Heists and their consequences :Engineering student handed 35-years in jail
In a shocking turn of events, a 21-year-old Bulawayo Polytechnic engineering student, Lenny Ryan Mupande, has been handed a hefty 35-year prison sentence for a series of armed robberies. The young student found himself on the wrong side of the law, lured by the promise of a flashy lifestyle influenced by celebrities and influencers on social media.
Mupande’s criminal escapade led to an additional 30 years in prison as he admitted to five more counts of armed robbery. He had been initially sentenced to 15 years in prison for other armed robberies.
Ten years of the sentence were suspended on the condition that he avoids similar offenses. In total, he is now set to serve an effective 35 years behind bars.
The source reports that the robberies included stealing ZAR13,390 from Mukuru, two iPhone 7s and $998.66 from Chicken Inn drive-through, a cellphone, handcuffs, and a baton stick from Athens supermarket in Cowdray Park, and $1,850 from a registered money agency, Tottengram Investments.
Mupande’s actions were influenced by the flashy lifestyles he observed on social media. During their appearance in court, both Mupande and his accomplice, Bezel Chirova, confessed that they were driven by societal pressures and the allure of imitating the lives of well-off peers and social media influencers.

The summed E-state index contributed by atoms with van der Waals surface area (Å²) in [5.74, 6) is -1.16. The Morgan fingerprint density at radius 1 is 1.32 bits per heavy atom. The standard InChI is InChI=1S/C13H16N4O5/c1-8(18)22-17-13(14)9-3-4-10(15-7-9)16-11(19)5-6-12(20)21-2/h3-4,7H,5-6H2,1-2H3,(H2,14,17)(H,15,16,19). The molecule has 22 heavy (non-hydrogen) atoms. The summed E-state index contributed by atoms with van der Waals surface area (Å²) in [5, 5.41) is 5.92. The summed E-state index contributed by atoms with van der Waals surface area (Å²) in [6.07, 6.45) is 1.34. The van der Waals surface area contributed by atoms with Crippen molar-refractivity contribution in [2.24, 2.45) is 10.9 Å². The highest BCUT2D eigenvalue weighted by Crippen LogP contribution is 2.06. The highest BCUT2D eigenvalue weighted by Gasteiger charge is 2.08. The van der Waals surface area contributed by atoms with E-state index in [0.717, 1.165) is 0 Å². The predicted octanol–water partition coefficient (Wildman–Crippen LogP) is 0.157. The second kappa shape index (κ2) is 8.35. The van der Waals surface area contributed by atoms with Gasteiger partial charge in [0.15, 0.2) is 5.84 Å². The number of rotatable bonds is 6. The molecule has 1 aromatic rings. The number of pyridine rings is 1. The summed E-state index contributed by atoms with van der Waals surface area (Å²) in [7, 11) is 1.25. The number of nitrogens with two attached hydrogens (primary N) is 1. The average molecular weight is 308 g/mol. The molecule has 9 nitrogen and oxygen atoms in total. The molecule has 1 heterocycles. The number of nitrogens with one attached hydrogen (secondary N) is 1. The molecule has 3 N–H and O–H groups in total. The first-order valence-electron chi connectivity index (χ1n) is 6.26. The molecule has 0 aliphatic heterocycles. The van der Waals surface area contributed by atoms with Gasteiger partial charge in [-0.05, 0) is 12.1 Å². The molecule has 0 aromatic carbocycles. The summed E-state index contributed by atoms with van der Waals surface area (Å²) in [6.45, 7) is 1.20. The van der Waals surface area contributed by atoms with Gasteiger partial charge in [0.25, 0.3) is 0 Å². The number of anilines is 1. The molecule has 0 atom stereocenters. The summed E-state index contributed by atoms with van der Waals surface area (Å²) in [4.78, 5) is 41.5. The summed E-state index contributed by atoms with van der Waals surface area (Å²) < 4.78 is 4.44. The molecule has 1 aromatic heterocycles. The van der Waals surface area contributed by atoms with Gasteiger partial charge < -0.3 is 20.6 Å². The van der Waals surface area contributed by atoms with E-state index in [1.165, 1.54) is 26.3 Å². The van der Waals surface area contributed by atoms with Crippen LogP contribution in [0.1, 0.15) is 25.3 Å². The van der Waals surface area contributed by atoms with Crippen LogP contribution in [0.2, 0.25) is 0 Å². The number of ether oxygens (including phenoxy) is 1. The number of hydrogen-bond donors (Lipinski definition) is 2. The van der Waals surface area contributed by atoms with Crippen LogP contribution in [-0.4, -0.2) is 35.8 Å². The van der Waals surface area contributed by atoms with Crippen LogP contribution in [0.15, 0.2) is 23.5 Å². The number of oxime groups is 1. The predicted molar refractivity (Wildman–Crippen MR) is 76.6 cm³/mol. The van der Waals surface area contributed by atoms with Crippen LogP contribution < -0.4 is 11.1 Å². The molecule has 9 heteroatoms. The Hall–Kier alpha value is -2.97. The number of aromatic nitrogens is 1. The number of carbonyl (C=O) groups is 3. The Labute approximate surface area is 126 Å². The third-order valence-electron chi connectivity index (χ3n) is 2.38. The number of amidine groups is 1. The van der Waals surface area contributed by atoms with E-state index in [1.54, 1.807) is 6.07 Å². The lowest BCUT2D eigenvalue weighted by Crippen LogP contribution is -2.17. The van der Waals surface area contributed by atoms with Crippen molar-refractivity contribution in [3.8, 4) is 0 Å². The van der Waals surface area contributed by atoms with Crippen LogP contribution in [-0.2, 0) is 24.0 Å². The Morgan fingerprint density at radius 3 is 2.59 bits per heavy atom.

“I committed the crimes because of peer pressure. I was envious of the lives of my peers and the lives of social media influencers. I wanted to be like them, I wanted to mimic their lives, the food they ate, their dressing, and the drinks they enjoyed,” explained Mupande.
Chirova, in his defence, stated that he was pressured by Mupande into engaging in criminal activities.
“It was not my intention to commit these crimes. It was Mupande who pressured me into committing these crimes. He was persistent in getting me to be part of his plan,” he said.
Despite their crimes, the court was considerate of the age and peer pressure experienced by the two students. Regional magistrate Mr. Elijah Singano acknowledged their youthfulness, inexperience, and peer pressure.
“The law is considerate of their age, maturity, and inexperience and peer pressure. They are youthful offenders and are students at Bulawayo Polytechnic. However, this does not mean they should not be punished.”
Mr. Singano emphasized that the students’ swift confession led to a more lenient sentencing, but he noted that their daring, movie-style robberies deserved custodial sentences. The court recognized that their actions not only harmed the victims financially but also undermined customer confidence.
In a final note, it is clear that societal pressures and the allure of a flashy lifestyle, as portrayed by social media, can lead young individuals down a dangerous path. Lenny Ryan Mupande’s story serves as a stark reminder of the importance of making wise choices and resisting temptations in an era dominated by the influence of social media